Barcelona 2013
Barcelona 2013
Abstract book - Abstract - 444
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Conference Details
International Committee
Plenary Speakers
Presenting Speakers
Scientific Committee
Abstract #444  -  Prevention
  24.7: Prevention (Parallel) on Tuesday @ 11.00-13.00 in Teatre Chaired by Cate Hankins,
Juanse Hernandez

  Presenting Author:   Dr Joanne Otis - Universite du Quebec a Montreal, Canada
  Additional Authors:  Mr Henry Luyombya, Dr Eleanor Maticka-Tyndale, Dr Alan Li, Dr Josephine Wong, Dr Kenneth Fung,  
The objective was to identify contextual factors that influenced the implementation of two models for rapid HIV testing, in order to optimize the transfer of this intervention to other contexts. Both models were offered to men who have sex with men (MSM) by community organizations in France and Canada.
Method / Issue:
A case study methodology was used. The first case is the SPOT project, implemented in Montreal in 2009-2012 (N=1739), providing free, anonymous rapid HIV testing in a non-medicalized community-based site. Counselling was done by community workers and testing was provided by nurses. The second case is the ANRS-DRAG project, implemented in four voluntary counselling and testing (VCT) centres in France in 2010-2011 (N=343). Rapid HIV testing and counselling were offered by community workers during and outside of regular opening hours. After each appointment, the intervention staff filled out a logbook to record the degree of implementation (DI) for each task in the protocol. Content analysis was done on data collected during interviews with intervention staff as well as on the comments they included in the logs.
Results / Comments:
Despite organizational differences, overall DI is similar and high for SPOT and DRAG cases: 88.8±10.1% and 81.3±17.7%, respectively. Regardless of country, highest DI scores were for tasks related to the administration of the rapid test (SPOT : 93.7±9.9%; DRAG : 97.2±15.6%). A greater variation in DI observed at DRAG can be explained by the fact that testing was done by community workers rather than by nurses in SPOT. For both cases, DI related to pre-test (PreC) and post-test counseling (PostC) were acceptable, but lower (SPOT : PreC = 79.3±24.6% and PostC = 84.0±17.5%; DRAG : PreC = 78.4±36.1% and PostC= 78.3±20.5%). These variations can be explained by contextual factors that were common to both cases. On an individual level, staff motivation, knowledge of the gay community, degree of empathy, listening skills and consistency of their involvement in the project were factors that optimized implementation. However, users who presented with a high level of anxiety regarding their result and those less willing to participate in an open discussion were factors that impaired implementation. On an organizational level, mutual support and guidance among staff members were positive factors, whereas a lack of staff was a factor hindering implementation. On the inter-organizational level, complex interactions between intervention team and organizations responsible for the project were a challenge. For both cases, the research process has had a positive effect on implementation (logbooks as a reminder of key tasks to be completed), but also a negative effect (documents that were too lengthy and too numerous).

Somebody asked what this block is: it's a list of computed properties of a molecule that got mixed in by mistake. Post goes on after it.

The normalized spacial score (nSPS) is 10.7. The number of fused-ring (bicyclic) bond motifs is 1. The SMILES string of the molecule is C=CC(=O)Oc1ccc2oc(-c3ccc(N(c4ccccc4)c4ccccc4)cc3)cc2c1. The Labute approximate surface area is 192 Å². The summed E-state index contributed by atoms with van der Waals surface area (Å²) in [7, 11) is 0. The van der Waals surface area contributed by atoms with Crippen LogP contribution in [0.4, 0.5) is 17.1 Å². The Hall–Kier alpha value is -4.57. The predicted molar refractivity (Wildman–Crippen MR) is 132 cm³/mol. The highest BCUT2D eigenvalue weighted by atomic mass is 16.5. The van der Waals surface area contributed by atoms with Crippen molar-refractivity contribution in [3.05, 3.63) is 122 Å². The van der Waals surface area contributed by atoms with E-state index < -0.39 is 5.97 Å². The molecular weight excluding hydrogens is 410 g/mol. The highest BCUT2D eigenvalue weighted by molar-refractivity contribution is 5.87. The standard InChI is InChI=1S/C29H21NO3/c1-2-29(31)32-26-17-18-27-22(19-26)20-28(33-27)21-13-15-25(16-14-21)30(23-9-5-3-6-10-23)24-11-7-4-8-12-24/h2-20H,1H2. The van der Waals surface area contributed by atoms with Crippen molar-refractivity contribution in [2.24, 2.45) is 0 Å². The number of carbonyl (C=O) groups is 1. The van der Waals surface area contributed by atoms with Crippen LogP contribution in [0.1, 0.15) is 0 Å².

This case study demonstrates the external validity of the implementation of these models of community-based rapid HIV testing for MSM. Future implementation must include various measures: 1) to enhance the involvement of community workers and their capacity to make adjustments in light of users' characteristics; 2) to provide organizational support and ongoing supervision of intervention staff; 3) to ensure effective partnerships between the intervention team and the organizations involved in the project.
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